Daily Graphic Novel Recommendation 226

Fables

by Bill Willingham and Mark Buckingham
Genre notes: faerytales, adventure
22+ vols
ISBN: 140122427X (Amazon)

Fables’ foundation is built on the idea that all the faery tales and nursery rhymes that have been expressed over the centuries in our world are somehow reflections on a multitude of very real other worlds. Worlds in which Snow White and Rose Red live and breathe. Worlds in which the Big Bad Wolf roams around large and hungry. Worlds in which Boy Blue, Red Riding Hood, Beauty and her Beast, Pinocchio, and more each have full lives only hinted at in our own versions of their stories. And circumstances being what they were, these auspicious figures were forced to evacuate their fabled realms and flee here, to the mundane world.

Because a grave and merciless Adversary had begun conquering their lands one after another, the fables found themselves escaped to 1600s Europe from where they then made passage to the New World. There, they established in New Amsterdam an enclave they call Fabletown. Protected by numerous spells and wards, Fabletown sits undiscovered in the midst of the growing New York City—and that is where Willingham first deposits the reader, four hundred years later. The fables have grown comfortable in their adopted homeland, leading relatively normal lives and holding jobs. Of course things are more complicated than that, but that is our introduction to what turns out to be a collection of indelible characters.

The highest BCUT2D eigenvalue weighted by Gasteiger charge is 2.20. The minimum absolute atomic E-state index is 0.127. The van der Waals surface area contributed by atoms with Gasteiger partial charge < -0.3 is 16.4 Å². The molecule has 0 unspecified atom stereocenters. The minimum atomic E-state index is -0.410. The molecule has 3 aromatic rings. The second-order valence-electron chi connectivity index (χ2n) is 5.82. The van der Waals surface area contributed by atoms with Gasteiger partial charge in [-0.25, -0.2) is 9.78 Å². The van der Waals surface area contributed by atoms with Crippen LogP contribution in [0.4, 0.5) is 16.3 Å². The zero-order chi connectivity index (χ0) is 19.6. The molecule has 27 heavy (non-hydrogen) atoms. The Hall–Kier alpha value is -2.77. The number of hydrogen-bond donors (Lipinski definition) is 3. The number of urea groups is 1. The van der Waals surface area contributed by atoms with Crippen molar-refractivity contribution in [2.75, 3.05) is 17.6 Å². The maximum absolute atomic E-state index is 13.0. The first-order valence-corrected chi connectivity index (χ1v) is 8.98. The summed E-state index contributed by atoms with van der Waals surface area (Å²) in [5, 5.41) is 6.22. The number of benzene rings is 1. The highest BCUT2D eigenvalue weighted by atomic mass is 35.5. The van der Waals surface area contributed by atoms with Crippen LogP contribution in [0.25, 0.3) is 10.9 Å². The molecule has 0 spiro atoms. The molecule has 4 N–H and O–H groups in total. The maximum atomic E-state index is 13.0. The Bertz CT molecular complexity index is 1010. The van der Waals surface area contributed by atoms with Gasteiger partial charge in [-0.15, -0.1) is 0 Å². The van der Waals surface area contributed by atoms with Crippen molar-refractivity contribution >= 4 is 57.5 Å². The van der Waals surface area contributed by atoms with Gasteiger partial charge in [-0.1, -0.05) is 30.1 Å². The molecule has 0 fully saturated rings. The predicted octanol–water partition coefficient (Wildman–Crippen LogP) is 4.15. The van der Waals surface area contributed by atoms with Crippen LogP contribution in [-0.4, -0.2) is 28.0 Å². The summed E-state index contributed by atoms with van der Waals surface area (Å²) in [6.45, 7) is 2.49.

Also: it’s pretty aggravating, but the first volume of this otherwise wonderful series—the one in which all the principal characters are introduced—is really just a mediocre book. It holds none of the charm of the later series. Essentially, whenever I do recommend the series (as I am doing now), I have to caveat by saying: “No matter what you think of the first volume, keep going and read the second one. And then the third. It just gets better and better.” Really, the next rough patch doesn’t crop up until volume thirteen (vol 13 is a trash book), so that’s a pretty good spread.

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